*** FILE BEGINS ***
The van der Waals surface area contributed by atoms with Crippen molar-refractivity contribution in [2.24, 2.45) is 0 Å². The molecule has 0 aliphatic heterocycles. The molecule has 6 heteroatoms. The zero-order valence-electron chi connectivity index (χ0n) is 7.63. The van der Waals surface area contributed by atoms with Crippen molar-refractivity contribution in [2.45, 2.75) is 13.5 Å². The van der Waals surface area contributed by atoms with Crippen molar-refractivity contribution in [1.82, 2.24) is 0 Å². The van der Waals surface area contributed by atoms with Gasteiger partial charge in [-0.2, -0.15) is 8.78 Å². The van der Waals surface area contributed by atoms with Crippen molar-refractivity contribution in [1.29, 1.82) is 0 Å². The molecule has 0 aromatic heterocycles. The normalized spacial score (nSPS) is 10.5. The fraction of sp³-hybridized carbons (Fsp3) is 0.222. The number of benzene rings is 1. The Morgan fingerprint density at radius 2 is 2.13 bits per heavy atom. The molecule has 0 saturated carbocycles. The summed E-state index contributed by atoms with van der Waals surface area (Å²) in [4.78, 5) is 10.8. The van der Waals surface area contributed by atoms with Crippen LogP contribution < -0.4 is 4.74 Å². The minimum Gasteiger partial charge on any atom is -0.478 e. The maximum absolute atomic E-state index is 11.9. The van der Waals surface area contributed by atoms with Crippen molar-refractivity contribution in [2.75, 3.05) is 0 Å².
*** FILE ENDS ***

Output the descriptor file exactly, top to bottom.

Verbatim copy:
The van der Waals surface area contributed by atoms with Crippen molar-refractivity contribution in [2.24, 2.45) is 0 Å². The molecule has 0 aliphatic heterocycles. The molecule has 6 heteroatoms. The zero-order valence-electron chi connectivity index (χ0n) is 7.63. The van der Waals surface area contributed by atoms with Crippen molar-refractivity contribution in [2.45, 2.75) is 13.5 Å². The van der Waals surface area contributed by atoms with Crippen molar-refractivity contribution in [1.82, 2.24) is 0 Å². The van der Waals surface area contributed by atoms with Gasteiger partial charge in [-0.2, -0.15) is 8.78 Å². The van der Waals surface area contributed by atoms with Crippen molar-refractivity contribution in [1.29, 1.82) is 0 Å². The molecule has 0 aromatic heterocycles. The normalized spacial score (nSPS) is 10.5. The fraction of sp³-hybridized carbons (Fsp3) is 0.222. The number of benzene rings is 1. The Morgan fingerprint density at radius 2 is 2.13 bits per heavy atom. The molecule has 0 saturated carbocycles. The summed E-state index contributed by atoms with van der Waals surface area (Å²) in [4.78, 5) is 10.8. The van der Waals surface area contributed by atoms with Crippen LogP contribution < -0.4 is 4.74 Å². The minimum Gasteiger partial charge on any atom is -0.478 e. The maximum absolute atomic E-state index is 11.9. The van der Waals surface area contributed by atoms with Crippen molar-refractivity contribution in [2.75, 3.05) is 0 Å².